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Hemoglobin A1c Test Popular

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About Our Hemoglobin A1c Test

Note: Fasting is not required for this test.

The Hemoglobin A1C test evaluates the average amount of glucose in the blood over an 8-12 week time span.

Known as the hemoglobin A1C test or HbA1C test, other names for the test include the glycosylated hemoglobin test, glycohemoglobin test, glycated hemoglobin test, or A1C.

This test is recommended by the American Diabetes Association, the European Association for the Study of Diabetes and the International Diabetes Federation, and is the primary test used to diagnose prediabetes, type 1 diabetes and type 2 diabetes, then it is to monitor how well you are managing your diabetes.


The A1C test is usually administered during a health check-up or when signs of diabetes are already present. Some symptoms of diabetes include:

  • Frequent urination
  • Increased thirst or a dry mouth
  • Unexpected weight loss
  • Constant hunger
  • Foot pain or numbness
  • Frequent infections
  • Blurred vision

After a diabetes diagnosis, the test is often recommended four times per year if glycemic goals are not met. If the glycemic control is stable, then twice per year.

Those with diabetes often must take extra care to keep their glucose levels as close to normal as possible.

Chronically high glucose levels lead to problems like damage to the kidneys, eyes, cardiovascular system, and nerves.

Non-diabetics will have an A1C result of less than 5.7%, while a diabetic will often have an A1C level of 6.5 or higher. Anyone between 5.7% and 6.4% is at increased risk of diabetes later in life (or prediabetes,) and should talk to their healthcare provider.

It’s important to work with a healthcare provider to determine what your body needs: usually, a mix of diet control, exercise, and medication will effectively stabilize your glucose or A1C levels.


The glycated hemoglobin (A1C) blood test measures how thick the coat of glucose is that is bound to the blood's hemoglobin (or blood sugar levels). When the two bind, the hemoglobin gets a coat of sugar around it. The coat thickens as the amount of glucose in the blood increases. The hemoglobin A1C test measures for HbA1C, a subtype of hemoglobin.


Hemoglobin is a protein found inside the red blood cells (RBCs), and its main job is to transport oxygen. It also is responsible for giving blood its red color. There are multiple types of hemoglobin, but its main form is hemoglobin A.

Glucose spontaneously binds to hemoglobin as it circulates the blood, this is called glycated hemoglobin, and its predominant form is referred to as A1C. When glucose binds to the hemoglobin, it’s there for the entire life of the red blood cell (usually about four months). The more glucose that’s in the blood, the more glycated hemoglobin is created. A1C is produced on a daily basis and additionally, it dies on a daily basis as older RBCs die and are replaced with younger RBCs that have not yet been affected by glucose.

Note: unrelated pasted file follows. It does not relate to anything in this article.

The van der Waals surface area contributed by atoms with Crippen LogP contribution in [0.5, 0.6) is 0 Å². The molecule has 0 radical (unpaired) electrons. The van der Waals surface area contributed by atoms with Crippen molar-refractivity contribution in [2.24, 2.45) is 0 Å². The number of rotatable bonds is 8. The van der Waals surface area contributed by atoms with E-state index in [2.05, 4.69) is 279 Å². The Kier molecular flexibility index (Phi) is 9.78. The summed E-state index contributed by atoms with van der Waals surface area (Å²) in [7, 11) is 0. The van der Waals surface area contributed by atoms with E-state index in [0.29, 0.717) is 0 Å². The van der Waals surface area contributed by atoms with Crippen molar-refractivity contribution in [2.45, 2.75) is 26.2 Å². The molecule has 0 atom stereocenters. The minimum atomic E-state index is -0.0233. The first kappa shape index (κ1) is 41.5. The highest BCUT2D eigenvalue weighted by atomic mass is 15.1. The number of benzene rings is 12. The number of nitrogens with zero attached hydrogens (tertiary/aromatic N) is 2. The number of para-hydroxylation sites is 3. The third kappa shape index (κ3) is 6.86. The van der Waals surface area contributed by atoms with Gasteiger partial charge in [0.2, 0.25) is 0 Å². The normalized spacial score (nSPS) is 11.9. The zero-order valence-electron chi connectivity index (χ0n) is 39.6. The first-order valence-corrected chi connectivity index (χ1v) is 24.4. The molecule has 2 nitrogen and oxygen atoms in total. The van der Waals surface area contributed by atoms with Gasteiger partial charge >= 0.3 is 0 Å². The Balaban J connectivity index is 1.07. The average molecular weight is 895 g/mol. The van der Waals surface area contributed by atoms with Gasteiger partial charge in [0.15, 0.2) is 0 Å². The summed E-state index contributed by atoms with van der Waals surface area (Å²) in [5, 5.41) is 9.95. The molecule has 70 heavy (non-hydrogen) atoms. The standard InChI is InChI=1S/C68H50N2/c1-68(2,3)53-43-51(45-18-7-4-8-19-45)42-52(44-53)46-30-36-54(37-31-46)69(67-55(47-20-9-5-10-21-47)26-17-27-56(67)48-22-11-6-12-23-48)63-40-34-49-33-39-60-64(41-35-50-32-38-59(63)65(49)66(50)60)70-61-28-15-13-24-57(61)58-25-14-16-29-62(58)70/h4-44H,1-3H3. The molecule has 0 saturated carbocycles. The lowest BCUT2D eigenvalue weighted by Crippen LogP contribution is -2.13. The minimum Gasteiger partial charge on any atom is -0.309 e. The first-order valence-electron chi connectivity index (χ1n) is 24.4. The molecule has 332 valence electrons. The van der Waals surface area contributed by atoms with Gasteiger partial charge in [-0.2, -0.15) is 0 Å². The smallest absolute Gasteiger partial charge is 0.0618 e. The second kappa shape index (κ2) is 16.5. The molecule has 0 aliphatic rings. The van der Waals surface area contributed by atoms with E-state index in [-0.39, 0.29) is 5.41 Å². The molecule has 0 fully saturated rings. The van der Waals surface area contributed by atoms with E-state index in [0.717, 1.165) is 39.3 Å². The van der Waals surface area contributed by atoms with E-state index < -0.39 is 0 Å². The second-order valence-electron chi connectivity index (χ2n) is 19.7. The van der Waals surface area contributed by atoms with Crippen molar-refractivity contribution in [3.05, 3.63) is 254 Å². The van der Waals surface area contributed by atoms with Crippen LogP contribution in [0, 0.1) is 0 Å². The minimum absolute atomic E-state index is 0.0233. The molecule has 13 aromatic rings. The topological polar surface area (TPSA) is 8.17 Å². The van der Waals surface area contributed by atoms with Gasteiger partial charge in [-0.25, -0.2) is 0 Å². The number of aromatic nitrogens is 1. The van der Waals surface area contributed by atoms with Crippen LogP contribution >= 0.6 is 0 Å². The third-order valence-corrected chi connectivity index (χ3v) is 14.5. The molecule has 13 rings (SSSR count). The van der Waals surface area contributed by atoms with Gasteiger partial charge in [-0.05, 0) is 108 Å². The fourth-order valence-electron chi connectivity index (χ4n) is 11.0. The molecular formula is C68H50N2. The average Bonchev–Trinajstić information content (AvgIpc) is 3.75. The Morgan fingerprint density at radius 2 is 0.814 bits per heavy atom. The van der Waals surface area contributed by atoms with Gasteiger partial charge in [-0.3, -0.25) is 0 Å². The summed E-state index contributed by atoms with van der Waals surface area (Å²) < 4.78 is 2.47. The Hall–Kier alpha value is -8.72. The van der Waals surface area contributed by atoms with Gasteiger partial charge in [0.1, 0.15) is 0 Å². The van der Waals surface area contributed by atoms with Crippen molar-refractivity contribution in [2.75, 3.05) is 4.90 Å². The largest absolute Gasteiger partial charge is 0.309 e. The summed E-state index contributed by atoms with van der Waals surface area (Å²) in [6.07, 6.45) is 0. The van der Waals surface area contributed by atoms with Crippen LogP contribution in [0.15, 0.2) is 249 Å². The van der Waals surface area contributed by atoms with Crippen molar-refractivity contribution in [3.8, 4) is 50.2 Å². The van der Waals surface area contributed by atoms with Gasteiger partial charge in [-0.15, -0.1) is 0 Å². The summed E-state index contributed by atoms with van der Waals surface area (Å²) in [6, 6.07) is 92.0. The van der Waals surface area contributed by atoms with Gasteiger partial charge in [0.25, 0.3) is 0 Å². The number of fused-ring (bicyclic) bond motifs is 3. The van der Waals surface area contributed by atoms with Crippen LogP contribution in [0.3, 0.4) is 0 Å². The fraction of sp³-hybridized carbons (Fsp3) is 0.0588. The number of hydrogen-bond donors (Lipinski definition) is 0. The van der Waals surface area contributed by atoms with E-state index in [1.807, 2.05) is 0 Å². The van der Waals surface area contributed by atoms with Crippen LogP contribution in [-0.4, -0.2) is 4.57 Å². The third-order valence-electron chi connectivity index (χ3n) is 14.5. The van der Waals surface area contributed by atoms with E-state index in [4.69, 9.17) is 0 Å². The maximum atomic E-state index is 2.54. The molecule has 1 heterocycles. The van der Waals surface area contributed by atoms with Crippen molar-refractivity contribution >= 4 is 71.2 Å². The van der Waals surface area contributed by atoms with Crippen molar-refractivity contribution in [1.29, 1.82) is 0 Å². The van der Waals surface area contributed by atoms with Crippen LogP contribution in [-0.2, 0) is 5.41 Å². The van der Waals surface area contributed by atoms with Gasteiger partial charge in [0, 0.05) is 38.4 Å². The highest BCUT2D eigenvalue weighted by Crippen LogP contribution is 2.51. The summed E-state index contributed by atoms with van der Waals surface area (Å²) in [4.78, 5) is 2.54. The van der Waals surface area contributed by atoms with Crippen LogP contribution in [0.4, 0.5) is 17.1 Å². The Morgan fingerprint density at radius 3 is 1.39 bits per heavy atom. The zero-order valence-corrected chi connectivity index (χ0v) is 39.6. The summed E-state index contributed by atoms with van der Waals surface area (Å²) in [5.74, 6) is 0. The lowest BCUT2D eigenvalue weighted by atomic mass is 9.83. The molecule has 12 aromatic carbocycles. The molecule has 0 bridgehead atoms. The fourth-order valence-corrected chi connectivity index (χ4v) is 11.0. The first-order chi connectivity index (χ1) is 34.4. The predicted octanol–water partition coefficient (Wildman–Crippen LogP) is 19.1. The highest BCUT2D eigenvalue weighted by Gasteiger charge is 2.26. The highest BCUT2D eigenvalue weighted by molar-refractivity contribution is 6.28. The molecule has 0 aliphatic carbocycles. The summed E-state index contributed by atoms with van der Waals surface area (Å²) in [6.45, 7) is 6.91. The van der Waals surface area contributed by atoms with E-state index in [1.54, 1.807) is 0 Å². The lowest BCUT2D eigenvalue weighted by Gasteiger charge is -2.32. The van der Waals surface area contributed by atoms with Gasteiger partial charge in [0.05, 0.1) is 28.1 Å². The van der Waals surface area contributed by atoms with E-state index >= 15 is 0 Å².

In the past, those with diabetes had to depend on urine tests or a daily finger prick to monitor blood sugar levels. This unfortunately only monitored blood sugar in the moment, which can actually fluctuate quite a bit throughout the day. Meaning, if you had high blood sugar in the middle of the night, the odds of you knowing were pretty low.

As this test measures your glucose levels over a three-month time span, it can give you a better overall idea of how high your glucose actually is, rather than a snapshot glimpse.


The A1C test was made available to the public in the 1980's and is now a very important tool in diabetes control.

A regular fasting blood sugar may not eliminate the potential of type 2 diabetes. A1C tests do not require fasting at all, which is why they are often used to screen for both prediabetes and diabetes. Additionally, fasting has been recognized as dangerous for those living with type 2 diabetes.


Hemoglobin A1C is observed to be lower in healthy pregnant women than healthy non-pregnant women.

Some recommend using the A1C test early in pregnancy to see if the woman was at risk of undiagnosed diabetes before coming pregnant. Because the test looks at blood glucose levels up to 12 weeks prior, there is a value to testing early in pregnancy because the results will not be affected.

An A1C test will often show inaccurate results for those with anemia, hemolysis, an iron deficiency, or anyone who has recently experienced heavy bleeding.



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